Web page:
"How is our best girl today?" he asks.
"Stubborn. She's bruising more than usual, tell her to pay attention to it." Dell glares over her shoulder. "She might actually listen to you."
"I assure you, she ignores us both equally," he says, and Dell walks away.
I've finished uploading the information packet under my username, so I log out and log back in with my superior's credentials. I use the stolen access to send a copy of the light data packet to my cuff so I can read through it later.
Jean has pulled over an empty traverser's chair.
"Dell is tense. You need to stop teasing her when you're off-world."
"But then how will she know I like her?" I say.
"You've been flirting with her for five years. She knows." He leans forward, setting down a steaming cup, and adjusts his glasses to look at my progress screen. "Am I witnessing company theft in my name? My wounded heart."
"Come now, old man. It can't really be theft if I'm just reading. You can't steal something that's still there when you've taken it."
"You'll find a large portion of the judicial system here disagrees with you."
I wave my hand. Judicial is a Wiley City word if I've ever heard one, and it has no place between us.
Jean knows what I'm doing. Not only was it his idea, but it's his credentials I use to send myself the info. He thinks if I study the figures and look for patterns the way analysts do, I'll be valuable to the company for more than my mortality rate. He thinks I can be more than a traverser, that I can be like him. With the number of desks sitting empty around me, I am desperate to believe he's right.
Jean was in the first group of surviving traversers. Before that, he lived through a rebel army's ten-year border war on the Ivory Coast. As a traverser, he could visit more than 250 Earths. He used to walk the worlds with us, but now he sits in a room and makes the policies surrounding traversing. When he goes out in public, people repeat his famous quote—I have seen two worlds now and the space between. We are a wonder—from the moment he landed safely on a new world. They shake his hand and take his picture, but he is quick to remind me that he was once worthless too.
Jean is the one who told me about Nyame, just like he tells every new traverser. It's the name of a goddess where he comes from, one who sits in the dark holding the planets in her palm. He says the first time he traveled to another world, he could feel her hand guiding him. I've never had much use for religion, but I respect him too much to disagree.
"This is 197, yes?" he asks, nodding to the screen showing the info I've just pulled. "The sky scientists were braying over it."
"They're called astronomers, Jean. And yeah, they put a rush on it. They want pictures of some asteroid that's too far away and they didn't want to wait a week for." I try to rotate my arm and wince at the ache.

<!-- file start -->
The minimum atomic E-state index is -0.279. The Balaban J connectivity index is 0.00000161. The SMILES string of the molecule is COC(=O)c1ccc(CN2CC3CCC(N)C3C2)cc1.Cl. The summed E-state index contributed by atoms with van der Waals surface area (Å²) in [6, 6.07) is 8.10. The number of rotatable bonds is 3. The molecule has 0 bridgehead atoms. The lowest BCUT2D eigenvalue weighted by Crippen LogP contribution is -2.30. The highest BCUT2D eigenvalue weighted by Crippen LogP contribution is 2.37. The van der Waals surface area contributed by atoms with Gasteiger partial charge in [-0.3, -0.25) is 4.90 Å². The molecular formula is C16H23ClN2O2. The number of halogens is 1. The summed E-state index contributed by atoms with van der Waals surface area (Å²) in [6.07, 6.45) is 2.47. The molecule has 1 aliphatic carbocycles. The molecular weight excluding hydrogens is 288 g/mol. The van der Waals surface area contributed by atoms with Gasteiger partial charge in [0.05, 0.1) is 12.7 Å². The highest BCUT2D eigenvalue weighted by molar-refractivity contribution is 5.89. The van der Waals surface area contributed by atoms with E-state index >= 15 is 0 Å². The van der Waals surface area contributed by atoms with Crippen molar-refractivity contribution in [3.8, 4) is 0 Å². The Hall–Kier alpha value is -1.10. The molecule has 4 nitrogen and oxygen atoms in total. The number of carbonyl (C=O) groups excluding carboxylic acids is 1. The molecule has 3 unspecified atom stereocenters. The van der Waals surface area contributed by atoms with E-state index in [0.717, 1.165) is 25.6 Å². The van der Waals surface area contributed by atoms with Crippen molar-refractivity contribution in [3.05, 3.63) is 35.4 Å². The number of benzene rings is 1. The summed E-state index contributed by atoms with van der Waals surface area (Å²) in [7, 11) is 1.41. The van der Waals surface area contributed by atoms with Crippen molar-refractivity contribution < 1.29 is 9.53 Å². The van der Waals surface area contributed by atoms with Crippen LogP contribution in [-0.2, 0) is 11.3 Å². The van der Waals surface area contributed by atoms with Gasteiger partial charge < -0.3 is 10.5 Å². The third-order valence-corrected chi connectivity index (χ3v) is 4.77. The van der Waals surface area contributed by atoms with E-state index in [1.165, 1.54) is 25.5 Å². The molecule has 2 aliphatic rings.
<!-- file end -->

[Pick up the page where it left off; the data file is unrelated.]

"They paid a premium to rush a few pictures?" Jean makes a dismissive clucking sound. "Too much money, not enough purpose."
Jean's dislike of astronomers is an occupational hazard, and the dislike is mutual. Those working strictly in the field of space exploration haven't been fond of interuniversal travel, the new frontier that came along and snatched up a chunk of their funding. In return, those who work at Eldridge treat space exploration the way a young male lion looks at an older, sickly male lion—no outright violence, but maybe showing too much excitement in anticipation of the death.
Jean nudges the mug I'm ignoring toward me again. Sighing, I take a sip and barely keep from spitting.
"I was really hoping for coffee," I say, forcing myself to down the dark mixture of vitamin D, zinc, and too many other not-quite- dissolved nutrients.
"Coffee is not what you need," he says in the accent my limited world experience first thought of as French. "Nyame kissed you hard this time."
"So I see. Dell marked you for observation."
Of course she did. "I've only been scheduling pulls close together so I can take a few days off. I told her that."
"A vacation? I should think staying in place would have more appeal for you."
"Not a vacation. It's...it's a family thing."
At the mention of 'family' he smiles, which just goes to show what he knows. In the worlds where he survived—where he wasn't a child soldier, where he didn't die trying to stow away into Europe—he did so because of the strength of his father and the bravery of his mother. From the worlds I've studied, his deaths are usually despite their best efforts.
Most of my deaths can be linked directly to my mother. "Enjoy this time off. Don't do too much studying."
But not very hard.